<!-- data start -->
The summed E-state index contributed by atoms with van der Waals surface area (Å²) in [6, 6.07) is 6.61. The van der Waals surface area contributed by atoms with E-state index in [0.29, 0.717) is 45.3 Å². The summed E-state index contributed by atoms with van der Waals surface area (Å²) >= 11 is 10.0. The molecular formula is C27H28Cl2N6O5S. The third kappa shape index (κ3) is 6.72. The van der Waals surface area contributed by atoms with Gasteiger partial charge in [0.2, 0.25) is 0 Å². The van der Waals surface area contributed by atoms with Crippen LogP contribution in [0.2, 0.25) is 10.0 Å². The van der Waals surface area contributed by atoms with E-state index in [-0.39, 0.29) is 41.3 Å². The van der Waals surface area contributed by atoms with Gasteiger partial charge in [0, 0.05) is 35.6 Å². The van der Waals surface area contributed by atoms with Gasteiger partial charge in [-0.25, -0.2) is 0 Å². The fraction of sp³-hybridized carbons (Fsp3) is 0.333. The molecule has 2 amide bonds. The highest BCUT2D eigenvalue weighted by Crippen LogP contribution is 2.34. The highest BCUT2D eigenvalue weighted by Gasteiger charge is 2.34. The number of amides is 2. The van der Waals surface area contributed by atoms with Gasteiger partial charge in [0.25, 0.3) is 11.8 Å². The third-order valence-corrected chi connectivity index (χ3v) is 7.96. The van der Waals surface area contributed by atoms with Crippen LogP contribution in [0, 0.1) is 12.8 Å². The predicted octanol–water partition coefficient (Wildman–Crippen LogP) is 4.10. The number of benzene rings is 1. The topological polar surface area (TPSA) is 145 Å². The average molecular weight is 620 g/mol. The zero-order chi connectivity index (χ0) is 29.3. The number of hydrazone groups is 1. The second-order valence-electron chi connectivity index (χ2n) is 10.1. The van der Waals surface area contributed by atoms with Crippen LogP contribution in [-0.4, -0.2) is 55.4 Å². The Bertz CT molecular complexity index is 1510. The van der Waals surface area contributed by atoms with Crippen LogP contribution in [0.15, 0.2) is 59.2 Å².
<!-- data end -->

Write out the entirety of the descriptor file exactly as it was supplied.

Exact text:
The summed E-state index contributed by atoms with van der Waals surface area (Å²) in [6, 6.07) is 6.61. The van der Waals surface area contributed by atoms with E-state index in [0.29, 0.717) is 45.3 Å². The summed E-state index contributed by atoms with van der Waals surface area (Å²) >= 11 is 10.0. The molecular formula is C27H28Cl2N6O5S. The third kappa shape index (κ3) is 6.72. The van der Waals surface area contributed by atoms with Gasteiger partial charge in [0.2, 0.25) is 0 Å². The van der Waals surface area contributed by atoms with Crippen LogP contribution in [0.2, 0.25) is 10.0 Å². The van der Waals surface area contributed by atoms with E-state index in [-0.39, 0.29) is 41.3 Å². The van der Waals surface area contributed by atoms with Gasteiger partial charge in [0, 0.05) is 35.6 Å². The van der Waals surface area contributed by atoms with Gasteiger partial charge in [-0.25, -0.2) is 0 Å². The fraction of sp³-hybridized carbons (Fsp3) is 0.333. The molecule has 2 amide bonds. The highest BCUT2D eigenvalue weighted by Crippen LogP contribution is 2.34. The highest BCUT2D eigenvalue weighted by Gasteiger charge is 2.34. The number of amides is 2. The van der Waals surface area contributed by atoms with Gasteiger partial charge in [0.25, 0.3) is 11.8 Å². The third-order valence-corrected chi connectivity index (χ3v) is 7.96. The van der Waals surface area contributed by atoms with Crippen LogP contribution in [0, 0.1) is 12.8 Å². The predicted octanol–water partition coefficient (Wildman–Crippen LogP) is 4.10. The number of benzene rings is 1. The topological polar surface area (TPSA) is 145 Å². The average molecular weight is 620 g/mol. The zero-order chi connectivity index (χ0) is 29.3. The number of hydrazone groups is 1. The second-order valence-electron chi connectivity index (χ2n) is 10.1. The van der Waals surface area contributed by atoms with Crippen LogP contribution in [-0.4, -0.2) is 55.4 Å². The Bertz CT molecular complexity index is 1510. The van der Waals surface area contributed by atoms with Crippen LogP contribution in [0.15, 0.2) is 59.2 Å².